exudate


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exudate

 [eks´u-dāt]
a fluid with a high content of protein and cellular debris that has escaped from blood vessels and has been deposited in tissues or on tissue surfaces, usually as a result of inflammation.

ex·u·date

(eks'ū-dāt),
Any fluid or semisolid that has exuded out of a tissue or its capillaries, more specifically because of injury or inflammation (for example, peritoneal pus in peritonitis, or the exudate that forms a scab over a skin abrasion) in which case it is characteristically high in protein and white blood cells. Compare: transudate.
Synonym(s): exudation (2)
[L. ex, out, + sudo, to sweat]

exudate

/ex·u·date/ (eks´u-dāt) a fluid with a high content of protein and cellular debris which has escaped from blood vessels and has been deposited in tissues or on tissue surfaces, usually as a result of inflammation.

exudate

[eks′yoo͡dāt]
Etymology: L, exsudare, to sweat out
fluid, cells, or other substances that have been slowly exuded, or discharged, from cells or blood vessels through small pores or breaks in cell membranes. Perspiration, pus, and serum are sometimes identified as exudates.

exudate

Internal medicine A cell and protein-rich fluid that extravasates from the capillaries. See Hard exudate, Pleural exudate, Waxy exudate.

ex·u·date

(eks'yū-dāt)
Any fluid that has exuded out of a tissue or its capillaries because of injury or inflammation.
Compare: transudate
Synonym(s): exudation (2) .
[L. ex, out, + sudo, to sweat]

exudate

1. A protein-rich fluid, such as serum or pus, that has leaked from blood vessels or been discharged by cells or tissues.
2. The accumulation or deposition of such fluid in or on the tissues.

exudate

the material that comes from a cut pore or break in the surface of an organism, such as sweat or cellular debris.

Exudate

The type of pleural effusion that results from inflammation or other disease of the pleura itself. It features cloudy fluid containing cells and proteins.

exudate

any fluid exuded out from a tissue or its capillaries as the result of injury, inflammation or infection

exudate

A liquid or semisolid which has been discharged through the tissues to the surface or into a cavity. Exudates in the retina are opacities that result from the escape of plasma and white blood cells from defective blood vessels. They usually look greyish-white or yellowish and are circular or ovoid in shape. They are sometimes classified into three groups according to size: (1) punctate hard exudates, which often tend to coalesce. They are found in diabetic retinopathy, Coats' disease, etc.; (2) exudates of moderate size, such as 'cotton-wool or soft exudates' as, for example, in branch/central retinal vein occlusion, hypertensive retinopathy, etc. These 'exudates' have ill-defined margins and are actually areas of ischaemia containing cytoid bodies, unlike hard exudates which are generally lipid deposits; (3) larger exudates, as found in the severe forms of retinopathy.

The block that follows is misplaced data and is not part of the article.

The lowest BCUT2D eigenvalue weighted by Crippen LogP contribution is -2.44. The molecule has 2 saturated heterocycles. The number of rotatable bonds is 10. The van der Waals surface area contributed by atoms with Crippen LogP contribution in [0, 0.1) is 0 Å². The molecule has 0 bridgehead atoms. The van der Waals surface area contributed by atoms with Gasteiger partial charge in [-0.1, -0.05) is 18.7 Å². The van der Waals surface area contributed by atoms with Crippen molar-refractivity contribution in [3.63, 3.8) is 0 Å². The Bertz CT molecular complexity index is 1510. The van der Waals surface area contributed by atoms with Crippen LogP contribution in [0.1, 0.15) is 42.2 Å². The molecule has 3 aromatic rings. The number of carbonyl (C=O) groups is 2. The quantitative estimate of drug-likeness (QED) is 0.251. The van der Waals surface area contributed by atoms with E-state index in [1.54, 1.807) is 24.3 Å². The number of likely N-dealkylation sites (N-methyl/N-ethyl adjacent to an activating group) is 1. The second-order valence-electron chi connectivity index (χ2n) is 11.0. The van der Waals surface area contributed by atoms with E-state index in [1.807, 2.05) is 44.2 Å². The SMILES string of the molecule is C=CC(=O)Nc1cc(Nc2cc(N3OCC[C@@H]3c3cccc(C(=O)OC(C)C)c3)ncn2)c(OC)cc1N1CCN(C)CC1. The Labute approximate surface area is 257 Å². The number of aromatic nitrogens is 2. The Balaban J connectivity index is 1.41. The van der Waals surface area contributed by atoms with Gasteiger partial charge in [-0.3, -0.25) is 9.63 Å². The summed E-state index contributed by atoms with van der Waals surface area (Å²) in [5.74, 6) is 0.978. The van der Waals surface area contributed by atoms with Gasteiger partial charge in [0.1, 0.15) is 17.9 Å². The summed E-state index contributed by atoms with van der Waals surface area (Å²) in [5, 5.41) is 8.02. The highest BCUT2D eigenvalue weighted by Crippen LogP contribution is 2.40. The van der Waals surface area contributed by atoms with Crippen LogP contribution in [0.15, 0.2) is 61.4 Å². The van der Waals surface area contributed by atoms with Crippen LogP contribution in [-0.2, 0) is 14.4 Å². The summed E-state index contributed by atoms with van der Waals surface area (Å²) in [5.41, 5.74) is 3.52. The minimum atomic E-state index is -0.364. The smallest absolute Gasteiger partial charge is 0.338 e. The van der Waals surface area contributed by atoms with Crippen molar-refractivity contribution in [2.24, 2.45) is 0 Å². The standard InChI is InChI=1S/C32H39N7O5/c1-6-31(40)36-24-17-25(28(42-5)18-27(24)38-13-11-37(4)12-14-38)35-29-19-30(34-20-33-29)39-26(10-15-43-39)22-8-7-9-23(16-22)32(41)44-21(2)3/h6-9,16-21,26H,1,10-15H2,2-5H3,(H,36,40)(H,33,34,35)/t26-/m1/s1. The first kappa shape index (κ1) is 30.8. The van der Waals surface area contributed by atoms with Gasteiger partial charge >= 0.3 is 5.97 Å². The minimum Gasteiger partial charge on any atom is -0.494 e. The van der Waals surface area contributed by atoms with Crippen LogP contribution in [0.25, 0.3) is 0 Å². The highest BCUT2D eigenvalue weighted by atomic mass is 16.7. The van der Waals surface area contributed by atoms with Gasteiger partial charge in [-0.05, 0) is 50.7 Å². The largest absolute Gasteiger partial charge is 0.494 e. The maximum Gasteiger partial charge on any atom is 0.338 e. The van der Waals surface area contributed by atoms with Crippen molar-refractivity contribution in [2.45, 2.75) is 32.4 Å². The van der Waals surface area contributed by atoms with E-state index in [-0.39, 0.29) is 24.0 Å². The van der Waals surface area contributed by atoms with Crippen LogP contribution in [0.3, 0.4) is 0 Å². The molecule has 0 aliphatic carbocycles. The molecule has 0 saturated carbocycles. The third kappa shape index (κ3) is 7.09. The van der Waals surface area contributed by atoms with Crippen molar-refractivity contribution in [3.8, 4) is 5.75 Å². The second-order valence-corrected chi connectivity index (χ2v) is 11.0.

ex·u·date

(eks'yū-dāt)
Any fluid or semisolid that has oozed out of a tissue or its capillaries, more specifically because of injury or inflammation in which case it is characteristically high in protein and white blood cells.
Compare: transudate
Synonym(s): exudation (2) .
[L. ex, out, + sudo, to sweat]

exudate (eks´ōōdāt),

n the outpouring of a fluid substance, such as exudated suppuration or tissue fluid.
exudate, purulent
(eks´ōōdāt pyūr´ələnt),
n pus or suppuration that exudes from the gingival tissues and contains a mixture of enzymes, dead tissue, bacteria, and leukocytes, primarily neutrophils.
exudates, gingival,
n the outpouring of an inflammatory exudate from the gingival tissues.

exudate

a fluid with a high content of protein and cellular debris which has escaped from blood vessels and has been deposited in tissues or on tissue surfaces, usually as a result of inflammation. It may be septic or nonseptic. See also exudative.
References in periodicals archive ?
The sensitivity, specificity, positive predictive value and negative predictive value when using pleural fluid cholesterol to differentiate exudate and transudate is higher than the sensitivity, specificity, positive predictive value and negative predictive value when using Light's criteria to differentiate exudate and transudate.
Like Retinal Diabetic, Microaneurysms, Hard Exudates, blood vessels segmentation has been performed accurately using automatic detection by classifier based vessel tracking methods.
It is important to assess some environmental factors that stimulate hyphal growth and sporulation, such as root exudates, and LEDs applied individually and in combination.
Otoscopic examination showed that outer ear canal was thickened and become deformed, ear opening was very narrow and there was presence of black necrotic exudates (Fig.
To conduct the test to find the pH of exudate two temperatures were tested (25 and 30[degrees]C), and three periods of seed imbibition (15, 30 and 45 minutes).
1) In general, Light's criteria correctly identify exudates but may misclassify 20 percent to 25 percent of transudates as exudates.
4) Ophthalmic findings include retinal hemorrhage, macular edema, soft exudates, optic disc edema, vascular sheathing, retinochoroiditis and anterior uveitis.
70 Table 5: Comparison between Light's criteria and new criteria Diagnosis Diagnostic yield (accuracy) Sensitivity Light's New p-Value Light's New criteria criteria criteria criteria Exudate 95% 98% 0.
3) An amylase measurement in pleural fluid higher than that of serum (2) suggests pancreatitis, pancreatic pseudocyst or a ruptured viscus as the cause of the exudate.
2011) in an acidic reaction (ph 4-5), especially in the viscous exudate of Oak and also contained insoluble components composed of cellulose.
The investigators placed elastomeric ON-Q pumps subcutaneously in the incisional wound to permit collection of wound exudate and instillation of agents.